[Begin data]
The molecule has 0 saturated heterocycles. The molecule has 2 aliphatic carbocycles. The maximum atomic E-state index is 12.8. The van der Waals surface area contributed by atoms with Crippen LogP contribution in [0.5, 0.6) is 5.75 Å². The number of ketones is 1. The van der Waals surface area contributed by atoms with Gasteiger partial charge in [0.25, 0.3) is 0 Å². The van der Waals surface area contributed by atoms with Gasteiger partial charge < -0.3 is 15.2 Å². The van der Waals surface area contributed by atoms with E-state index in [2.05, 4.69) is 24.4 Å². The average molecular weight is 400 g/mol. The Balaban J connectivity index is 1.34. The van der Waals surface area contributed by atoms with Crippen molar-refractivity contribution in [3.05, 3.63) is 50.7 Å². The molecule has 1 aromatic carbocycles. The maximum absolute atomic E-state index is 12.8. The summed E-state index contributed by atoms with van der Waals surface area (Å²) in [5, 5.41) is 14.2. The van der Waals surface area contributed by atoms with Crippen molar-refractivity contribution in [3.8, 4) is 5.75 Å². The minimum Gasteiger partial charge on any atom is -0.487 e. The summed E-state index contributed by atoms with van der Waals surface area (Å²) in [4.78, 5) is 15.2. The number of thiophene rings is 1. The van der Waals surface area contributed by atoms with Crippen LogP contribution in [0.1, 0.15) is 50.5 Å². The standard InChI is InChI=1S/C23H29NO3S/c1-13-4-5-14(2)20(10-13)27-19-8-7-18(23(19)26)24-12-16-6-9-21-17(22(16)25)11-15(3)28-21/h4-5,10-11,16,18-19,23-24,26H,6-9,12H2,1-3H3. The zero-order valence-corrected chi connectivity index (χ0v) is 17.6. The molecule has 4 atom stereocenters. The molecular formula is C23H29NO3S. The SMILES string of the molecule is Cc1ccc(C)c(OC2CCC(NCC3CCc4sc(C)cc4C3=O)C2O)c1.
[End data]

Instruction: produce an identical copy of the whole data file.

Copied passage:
The molecule has 0 saturated heterocycles. The molecule has 2 aliphatic carbocycles. The maximum atomic E-state index is 12.8. The van der Waals surface area contributed by atoms with Crippen LogP contribution in [0.5, 0.6) is 5.75 Å². The number of ketones is 1. The van der Waals surface area contributed by atoms with Gasteiger partial charge in [0.25, 0.3) is 0 Å². The van der Waals surface area contributed by atoms with Gasteiger partial charge < -0.3 is 15.2 Å². The van der Waals surface area contributed by atoms with E-state index in [2.05, 4.69) is 24.4 Å². The average molecular weight is 400 g/mol. The Balaban J connectivity index is 1.34. The van der Waals surface area contributed by atoms with Crippen molar-refractivity contribution in [3.05, 3.63) is 50.7 Å². The molecule has 1 aromatic carbocycles. The maximum absolute atomic E-state index is 12.8. The summed E-state index contributed by atoms with van der Waals surface area (Å²) in [5, 5.41) is 14.2. The van der Waals surface area contributed by atoms with Crippen molar-refractivity contribution in [3.8, 4) is 5.75 Å². The minimum Gasteiger partial charge on any atom is -0.487 e. The summed E-state index contributed by atoms with van der Waals surface area (Å²) in [4.78, 5) is 15.2. The number of thiophene rings is 1. The van der Waals surface area contributed by atoms with Crippen LogP contribution in [0.1, 0.15) is 50.5 Å². The standard InChI is InChI=1S/C23H29NO3S/c1-13-4-5-14(2)20(10-13)27-19-8-7-18(23(19)26)24-12-16-6-9-21-17(22(16)25)11-15(3)28-21/h4-5,10-11,16,18-19,23-24,26H,6-9,12H2,1-3H3. The zero-order valence-corrected chi connectivity index (χ0v) is 17.6. The molecule has 4 atom stereocenters. The molecular formula is C23H29NO3S. The SMILES string of the molecule is Cc1ccc(C)c(OC2CCC(NCC3CCc4sc(C)cc4C3=O)C2O)c1.